I am extremely thankful for my seminary experience. My short time at SBTS along with my three years at Bethel Seminary provided me expansive theology and practical leadership training. I left Bethel with a very clear understanding of what I believed and what I'd be willing to fight for. However, no matter how comprehensive the education, there are always gaps an eager learner must look to fill or life itself will eventually be the teacher. Two weeks ago, life taught me one of those lessons that I didn't learn in seminary.
The lesson? Grief is exhausting.
Grief is necessary. Grief is natural. Grief is painful. Unprocessed grief is even more painful. Processed grief can lead to closure and healing. Processing grief is, well, a process. Grief cannot be rushed, but it can't be stomped down either. If a person does not grieve in appropriate ways, withdrawal and depression can be a person's master. Trust me, I have seen unprocessed grief in others and in my own soul. I have seen people succumb to panic attacks and depression due to unprocessed grief. But, I have also seen families heal and move on in holy ways when grief is handled appropriately. The hard part is that grieving takes time and...It is exhausting.
Two weeks ago, our community lost someone who was beautiful, impacting, and down-right fun. The grief was over-whelming. I was asked to help many, including the family, handle the difficult time of saying goodbye. The process started early on Monday morning and did not stop until late on Thursday night. I did not feel overwhelmed at the time of helping because I was propelled on by doing what I thought was right. I was doing what I thought Jesus would do. After all, I was only helping the family and community process grief. I was not the one grieving. Why would I have to worry about grief's impact on me?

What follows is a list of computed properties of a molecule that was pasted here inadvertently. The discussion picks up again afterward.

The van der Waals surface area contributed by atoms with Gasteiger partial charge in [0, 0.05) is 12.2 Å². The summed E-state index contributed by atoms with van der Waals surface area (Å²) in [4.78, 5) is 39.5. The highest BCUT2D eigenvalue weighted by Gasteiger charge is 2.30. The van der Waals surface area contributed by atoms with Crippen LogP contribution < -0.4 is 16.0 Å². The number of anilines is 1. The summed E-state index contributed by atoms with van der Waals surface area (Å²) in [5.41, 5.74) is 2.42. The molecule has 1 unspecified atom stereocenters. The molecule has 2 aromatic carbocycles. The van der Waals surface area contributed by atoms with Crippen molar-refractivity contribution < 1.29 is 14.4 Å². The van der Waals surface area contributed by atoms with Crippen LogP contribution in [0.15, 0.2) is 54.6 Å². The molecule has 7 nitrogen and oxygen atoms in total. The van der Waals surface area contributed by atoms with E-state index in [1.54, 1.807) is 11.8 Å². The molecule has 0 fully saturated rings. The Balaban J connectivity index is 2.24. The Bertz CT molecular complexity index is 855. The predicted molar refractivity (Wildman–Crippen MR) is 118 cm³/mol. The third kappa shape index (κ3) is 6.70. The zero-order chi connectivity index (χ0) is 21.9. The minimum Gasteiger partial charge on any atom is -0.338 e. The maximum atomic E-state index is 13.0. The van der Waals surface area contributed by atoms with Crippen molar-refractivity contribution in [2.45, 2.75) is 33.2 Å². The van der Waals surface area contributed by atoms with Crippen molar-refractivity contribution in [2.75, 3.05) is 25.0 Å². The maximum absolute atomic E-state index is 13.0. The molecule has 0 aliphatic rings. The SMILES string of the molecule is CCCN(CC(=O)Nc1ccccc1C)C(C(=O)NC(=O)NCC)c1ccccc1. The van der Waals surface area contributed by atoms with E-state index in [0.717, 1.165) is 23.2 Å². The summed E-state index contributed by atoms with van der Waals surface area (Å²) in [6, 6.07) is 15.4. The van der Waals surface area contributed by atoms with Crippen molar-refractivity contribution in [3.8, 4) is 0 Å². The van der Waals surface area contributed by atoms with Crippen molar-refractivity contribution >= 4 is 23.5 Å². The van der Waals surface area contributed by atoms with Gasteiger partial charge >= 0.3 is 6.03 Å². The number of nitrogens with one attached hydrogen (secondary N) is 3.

On Friday morning, after all the initial grieving by friends, family, and the community, I woke up COMPLETELY DRAINED. And, I still had a sermon to write and a HarvestFest event to help our church host. Why was I so drained? Why did I feel like I had just been in an emotional heavy weight fight? I wish I would have known that grief is exhausting.
I once heard a therapist named Diane Langberg state that a counselor's job is to go where Jesus went; into the tombs, expecting a resurrection. Langberg then proceeded to point out that pastors, counselors, and therapists encounter people when they are in the "tombs" of life; they are suffering or grieving and death is or has been in the vacinity. Langberg stated that "tomb work" can be exhausting and then she pointed out that Jesus often withdrew to be alone and pray. For Jesus, handling grief and doing "tomb work" was exhausting. If grief was exhausting for Jesus, experiencing or interacting with grief will be exhausting for all of us.
Below is what I recently learned while interacting with grief: 1. Grief is exhausting. 2. "Tomb work" is exhausting. 3. The power of a small community cannot be appropriately measured. 4. Everyone who deals with grief must, like Jesus, withdrawal to lonely places and pray in order to rest, heal, and engage with God, who brings hope and resurrection to lonely, dark, "tomb-like" places. Lastly, if you find yourself in a grieving state, please do not rush or avoid the process. You are most likely grieving because your lost loved one is worth the grief. So, do your best to honor and love that person by grieving and grieving well.
(Need help processing grief? Check out the book titled, A Grace Disguised, by Jerry Sittser, look into a grief processing workshop at your local church or community center, or contact HBC at 270-756-5230.)
Paul is the husband to Tara, father to Natalie and Isaac, has an average jump shot, and enjoys running. His secret wish is to one day become a Jedi Knight. Paul holds a doctorate in marriage and family counseling from Gordon-Conwell Theological Seminary and currently serves as senior pastor of Harrodsburg Baptist Church. Paul desires to help young couples navigate the early crucibles of marriage, especially when one or both of the spouses are engaged in vocational ministry.